WASTE CO2 CONVERSION TO LOW COST LIQUID FUEL ADVANCES
Cement and aggregate supplier, Holcim Group, with 80,000 employees and operations in 70 countries has ordered 5 initial algae based reactors that are expected to convert waste CO2 to liquid bio fuel at below petroleum fuel market prices. The fuel has immediate use in Holcim’s product delivery operations. If the 5 reactors are successful, they will provide the evidence that many industries can simultaneously cut CO2 emissions with net financial gains thanks to bio means.
Initial reactors for the Holcim project will be made by reactor developer, Algae.Tec, at its facility in Atlanta, Georgia. Algae.Tec’s announcement of the deal explains that initial reactors are to demonstrate capability and economics which, if successful, will result in use of many more units at the Sri Lanka plant. Potential use at other Holcim operations in 70 countries has not been forecast although Algae.Tec has indicated that the enclosed nature of its reactors will permit their use in climates not suited for open pond cultivation of algae.
AUTOMOTIVE INDUSTRIES reported on the Algae.Tec system in its March, 2011
issue(www.ai-online.com) which consists of multiple, individually sealed, thin layers of algae solution in salt, waste or fresh water. Solar energy from the sun is captured by separate parabolic solar collectors for distribution by fiber optics to each of the algae solution layers. Aside from the solar collectors, the solution layers and related systems are packaged for use in standard size intermodal shipping containers. Combined systems with hundreds of units are envisioned for best cost/effectiveness.
Algae.Tec reactors have demonstrated algae oil output of 32,000 gal/acre/yr (250 tons/yr/ dry algae matter) which was reported earlier this year to be ten times the gal/acre/yr output of single level pond systems. Reactor equipment cost was reported to be about $2/gal of installed capacity and operating cost of about $40/bbl bio oil. Considering that ingredients are salt water, waste CO2, fast growing algae, minimal nutrients and minimal land usage, economics of the system including financing of the reactors and solar collectors appear to be favorable.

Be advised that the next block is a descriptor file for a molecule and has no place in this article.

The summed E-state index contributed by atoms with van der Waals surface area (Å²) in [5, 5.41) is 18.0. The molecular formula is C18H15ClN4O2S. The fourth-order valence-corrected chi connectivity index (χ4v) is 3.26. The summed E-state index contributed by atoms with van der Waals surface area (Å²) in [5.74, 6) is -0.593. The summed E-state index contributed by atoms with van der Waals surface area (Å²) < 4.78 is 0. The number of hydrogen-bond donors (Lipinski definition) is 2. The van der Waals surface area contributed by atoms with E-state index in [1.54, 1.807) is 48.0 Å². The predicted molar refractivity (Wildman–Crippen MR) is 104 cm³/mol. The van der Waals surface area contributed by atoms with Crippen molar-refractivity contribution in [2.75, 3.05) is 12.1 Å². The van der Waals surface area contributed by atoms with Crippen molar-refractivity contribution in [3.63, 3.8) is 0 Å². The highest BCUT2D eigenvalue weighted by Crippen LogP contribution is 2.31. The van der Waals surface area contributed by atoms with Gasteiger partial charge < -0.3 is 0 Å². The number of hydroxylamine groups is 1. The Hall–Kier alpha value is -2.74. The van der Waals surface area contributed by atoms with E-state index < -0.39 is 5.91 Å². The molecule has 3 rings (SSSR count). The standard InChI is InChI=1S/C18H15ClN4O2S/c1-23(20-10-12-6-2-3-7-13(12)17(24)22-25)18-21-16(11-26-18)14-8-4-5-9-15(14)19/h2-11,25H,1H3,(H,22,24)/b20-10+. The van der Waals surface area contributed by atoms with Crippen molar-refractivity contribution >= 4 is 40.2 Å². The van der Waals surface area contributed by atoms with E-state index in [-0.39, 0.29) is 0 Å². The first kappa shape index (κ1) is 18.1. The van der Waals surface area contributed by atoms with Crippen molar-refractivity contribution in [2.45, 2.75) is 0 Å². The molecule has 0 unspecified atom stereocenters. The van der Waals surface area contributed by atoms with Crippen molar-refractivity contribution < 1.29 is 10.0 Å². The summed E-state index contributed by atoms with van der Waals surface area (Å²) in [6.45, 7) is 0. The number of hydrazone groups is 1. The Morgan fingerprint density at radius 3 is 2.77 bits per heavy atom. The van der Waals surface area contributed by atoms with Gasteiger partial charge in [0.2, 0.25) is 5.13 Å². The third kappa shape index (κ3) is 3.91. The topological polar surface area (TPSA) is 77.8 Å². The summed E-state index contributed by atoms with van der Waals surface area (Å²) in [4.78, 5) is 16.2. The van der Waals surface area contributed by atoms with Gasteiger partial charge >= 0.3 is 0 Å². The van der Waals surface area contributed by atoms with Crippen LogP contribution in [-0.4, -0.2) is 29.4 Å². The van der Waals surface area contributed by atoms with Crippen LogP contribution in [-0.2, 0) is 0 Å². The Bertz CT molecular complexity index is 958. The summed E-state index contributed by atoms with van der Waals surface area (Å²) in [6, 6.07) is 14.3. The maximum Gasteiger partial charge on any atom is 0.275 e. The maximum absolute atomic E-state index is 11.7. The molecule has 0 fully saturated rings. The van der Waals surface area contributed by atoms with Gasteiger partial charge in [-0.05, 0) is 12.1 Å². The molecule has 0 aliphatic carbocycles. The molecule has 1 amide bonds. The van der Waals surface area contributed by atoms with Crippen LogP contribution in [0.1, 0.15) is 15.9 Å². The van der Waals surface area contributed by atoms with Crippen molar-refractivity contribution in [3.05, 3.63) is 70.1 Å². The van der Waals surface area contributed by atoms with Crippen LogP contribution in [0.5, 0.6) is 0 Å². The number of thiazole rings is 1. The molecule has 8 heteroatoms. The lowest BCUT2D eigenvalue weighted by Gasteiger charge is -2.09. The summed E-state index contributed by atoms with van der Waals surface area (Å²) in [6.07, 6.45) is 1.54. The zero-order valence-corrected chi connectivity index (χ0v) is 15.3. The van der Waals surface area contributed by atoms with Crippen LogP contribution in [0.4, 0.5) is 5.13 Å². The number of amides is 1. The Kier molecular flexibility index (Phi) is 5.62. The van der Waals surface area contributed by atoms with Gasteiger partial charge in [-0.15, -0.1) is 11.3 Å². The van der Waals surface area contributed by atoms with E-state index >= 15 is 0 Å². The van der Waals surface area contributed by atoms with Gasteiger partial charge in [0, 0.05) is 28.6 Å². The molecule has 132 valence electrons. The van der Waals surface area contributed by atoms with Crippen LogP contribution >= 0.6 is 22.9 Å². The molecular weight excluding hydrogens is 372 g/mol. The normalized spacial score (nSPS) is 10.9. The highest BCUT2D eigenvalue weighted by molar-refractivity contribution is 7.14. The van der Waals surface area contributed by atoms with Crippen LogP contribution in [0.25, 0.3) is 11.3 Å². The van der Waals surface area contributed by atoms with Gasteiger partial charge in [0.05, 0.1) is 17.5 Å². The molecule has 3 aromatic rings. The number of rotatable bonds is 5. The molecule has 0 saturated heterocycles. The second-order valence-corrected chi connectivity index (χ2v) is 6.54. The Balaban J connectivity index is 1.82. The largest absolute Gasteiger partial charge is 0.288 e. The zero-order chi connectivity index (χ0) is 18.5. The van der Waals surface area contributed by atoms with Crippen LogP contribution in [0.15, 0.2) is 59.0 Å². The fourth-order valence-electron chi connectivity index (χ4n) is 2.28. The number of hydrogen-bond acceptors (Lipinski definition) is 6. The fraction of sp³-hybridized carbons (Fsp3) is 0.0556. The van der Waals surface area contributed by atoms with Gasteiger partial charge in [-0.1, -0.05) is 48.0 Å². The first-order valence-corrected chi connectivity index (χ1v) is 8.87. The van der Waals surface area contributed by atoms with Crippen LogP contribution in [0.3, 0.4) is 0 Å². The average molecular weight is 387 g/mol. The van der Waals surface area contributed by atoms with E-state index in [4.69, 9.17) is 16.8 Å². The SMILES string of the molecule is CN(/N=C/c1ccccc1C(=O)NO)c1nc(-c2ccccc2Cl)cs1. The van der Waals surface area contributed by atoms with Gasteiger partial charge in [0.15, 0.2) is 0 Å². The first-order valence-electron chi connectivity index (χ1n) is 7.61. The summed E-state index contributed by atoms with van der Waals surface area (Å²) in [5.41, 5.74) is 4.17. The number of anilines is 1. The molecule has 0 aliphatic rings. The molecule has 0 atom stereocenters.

Aside from Holcim’s potential use of the Algae.Tec system, one of the Algae.Tec reactors will be up and running for evaluation early in 2012 at a facility of Manildra, Australia’a largest producer of ethanol (300,000 metric tons/yr) now made largely from grain. Manildra’s objective is to switch out of food product raw material (grain) to algae
based ethanol instead, while simultaneously making productive use of its otherwise waste, soon to be regulated, CO2 . Manildra is a very large food commodities firm.
Both Holcim and Manildra as large organizations, have expressed determined interest in achieving environmental goals related to CO2 emissions from their respective plant operations. Indications that these objectives may now be achieved coincidental with economic gains rather than higher costs, puts bio fuels in a new light internationally.
Recent major media stories that cast bio based products as relegated to non fuel uses due to cost problems, may soon be seen differently.